- PackageKit 0.8.7
- Major release allows transactions to be parallelized for better performance. The libzypp backend used by openSUSE was completely rewritten around the new API, allowing a lot of old ugly bugs to be shown the door.
- Apper 0.8
- Rewritten around new PackageKit, and the software update notifier has been rewritten as a plasmoid. The language used in the UI has been changed to match usage in YaST and zypper better.
- fcitx 4.2.7
- The input method has several UI improvements for more efficient international text entry, and better Qt integration
- Linux kernel 3.7.6
- Has a bunch of driver fixes, including one bug that gives Intel machines hot flushes by disabling i915 RC6 power saving after suspend, fixes to hda and usb-audio, EFI firmware, NFS and the kernel radeon driver.
- MariaDB replaces MySQL, as widely reported.
- postfix 2.9.5 fixes bugs in rule pattern matching and in IPv6 support
- WebYaST finally works on 12.3, but needs more testing
- Samba 3.6.12 (Samba 4 missed the feature deadline)
For the first time, openSUSE 12.3 features custom-developed theming for Plasma Workspace. This features a dark tone-on-tone colour scheme, controlled use of texture and fashionably monochrome tray icons that stand apart from application icons. Coordinated colour palettes in dark and light variations should appeal all tastes. Feedback on the new theme is very welcome at the opensuse-artwork mailing list.
Get openSUSE 12.3 RC1 from the usual place.
How you can contribute to 12.3
Although the final release is only a month away, there are lots of ways you can make a difference.
Testers can find information on how to work effectively in the openSUSE Testing wiki.
You can find the current list of the most annoying 12.3 bugs here.
Help us shorten that list by re-testing the problematic areas or by fixing bugs, and we love it when you help us find new important issues!
The openSUSE 12.3 Portal has been set up but still needs lots of work. There are screenshots to take, release notes to write, and documentation to update. We also welcome help with translating it all. Right now, the openSUSE Marketing and Artwork teams are meeting in the Nuremberg SUSE office on finishing artwork and release notes in time for the final release.
Find the information portal for openSUSE 12.3 here.
Screenshots of 12.3 are here, Documentation and the Localization Guide.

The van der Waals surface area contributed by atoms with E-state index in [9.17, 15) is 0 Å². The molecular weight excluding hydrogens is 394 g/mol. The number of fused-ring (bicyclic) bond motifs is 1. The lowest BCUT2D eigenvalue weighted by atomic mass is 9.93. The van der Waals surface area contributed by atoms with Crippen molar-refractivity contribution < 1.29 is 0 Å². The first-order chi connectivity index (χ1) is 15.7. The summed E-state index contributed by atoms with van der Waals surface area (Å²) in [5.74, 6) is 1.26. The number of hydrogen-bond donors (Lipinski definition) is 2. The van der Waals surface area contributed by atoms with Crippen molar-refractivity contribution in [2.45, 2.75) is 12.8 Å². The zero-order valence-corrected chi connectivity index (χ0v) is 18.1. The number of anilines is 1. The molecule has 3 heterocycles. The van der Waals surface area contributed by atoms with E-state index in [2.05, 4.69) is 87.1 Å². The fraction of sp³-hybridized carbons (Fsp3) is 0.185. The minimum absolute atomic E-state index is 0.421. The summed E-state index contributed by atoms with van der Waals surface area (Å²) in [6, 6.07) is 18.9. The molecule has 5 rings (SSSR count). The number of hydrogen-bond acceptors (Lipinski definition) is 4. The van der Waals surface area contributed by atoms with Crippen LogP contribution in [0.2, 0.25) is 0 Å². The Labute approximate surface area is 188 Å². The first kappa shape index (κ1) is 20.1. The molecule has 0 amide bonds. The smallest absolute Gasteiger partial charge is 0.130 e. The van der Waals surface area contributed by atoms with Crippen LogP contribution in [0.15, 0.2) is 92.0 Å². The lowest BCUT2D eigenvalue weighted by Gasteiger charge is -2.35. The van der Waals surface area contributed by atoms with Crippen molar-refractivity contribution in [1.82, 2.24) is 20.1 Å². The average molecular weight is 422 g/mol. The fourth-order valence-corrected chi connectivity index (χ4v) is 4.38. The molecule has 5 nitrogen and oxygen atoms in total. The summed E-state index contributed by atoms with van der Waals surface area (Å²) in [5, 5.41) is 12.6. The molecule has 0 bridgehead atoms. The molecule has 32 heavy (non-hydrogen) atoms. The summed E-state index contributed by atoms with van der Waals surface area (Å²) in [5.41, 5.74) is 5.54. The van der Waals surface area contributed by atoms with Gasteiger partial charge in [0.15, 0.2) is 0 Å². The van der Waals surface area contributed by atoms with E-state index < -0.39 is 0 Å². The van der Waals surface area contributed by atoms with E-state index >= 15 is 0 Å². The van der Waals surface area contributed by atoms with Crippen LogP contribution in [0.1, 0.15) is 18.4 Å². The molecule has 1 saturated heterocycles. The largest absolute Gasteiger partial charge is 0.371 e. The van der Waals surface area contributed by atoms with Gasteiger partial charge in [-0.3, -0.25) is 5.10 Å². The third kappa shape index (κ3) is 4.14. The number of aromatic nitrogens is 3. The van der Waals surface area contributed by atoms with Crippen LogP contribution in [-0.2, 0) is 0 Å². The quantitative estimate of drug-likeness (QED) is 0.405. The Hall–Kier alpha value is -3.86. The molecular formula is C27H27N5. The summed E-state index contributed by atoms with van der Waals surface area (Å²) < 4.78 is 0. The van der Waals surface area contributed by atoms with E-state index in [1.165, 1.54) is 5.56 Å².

You can help promote our release by adding a release counter to your website. Pick a size, then link to the image with the usual tags:
<img title="release counter" src="http://counter.opensuse.org/small.png" alt="release counter"/>
You can also find social media backgrounds for g+, twitter and facebook here, website banners here, a cool release poster here and we’ve already got slide templates so you can present openSUSE at user groups, universities or workplaces.
openSUSE would like to shout out to OortLinux for letting us use their video for the KDE first login greeter. Thanks!
We’d of course also would like to extend our gratitude to our regular contributor base who contributed to making openSUSE: the packagers, translators, document authors and everyone else.
In September, the openSUSE community released openSUSE 12.2 all around the world. So what have the responses been since that Wednesday a little over three months ago, and what can we learn for openSUSE 12.3, which is just three months away?
Everyone was very enthusiastic about the release. On the social networks we had hundreds of +1′s, likes and shares for the release announcement from the over 12000 Google+ users with openSUSE in their circle. With almost as many followers on Twitter and about 7K on Facebook, these networks were also full of discussions about the release and the sharing of the good news. The general vibe was a good one and there was lots of excitement. (more…)
Over the weekend of Friday 19 to Sunday 21 January 2013, a group of openSUSE contributors braved heavy snowfalls all over Europe to come to the Nuremberg SUSE office. Following a proposal made to the Board, the openSUSE Team organized this openSUSE 12.3 Bug Squad Hackathon to squash as many bugs as possible during the hot phase of development on the project’s next release. A Google+ Hangout allowed remote community members to participate. (more…)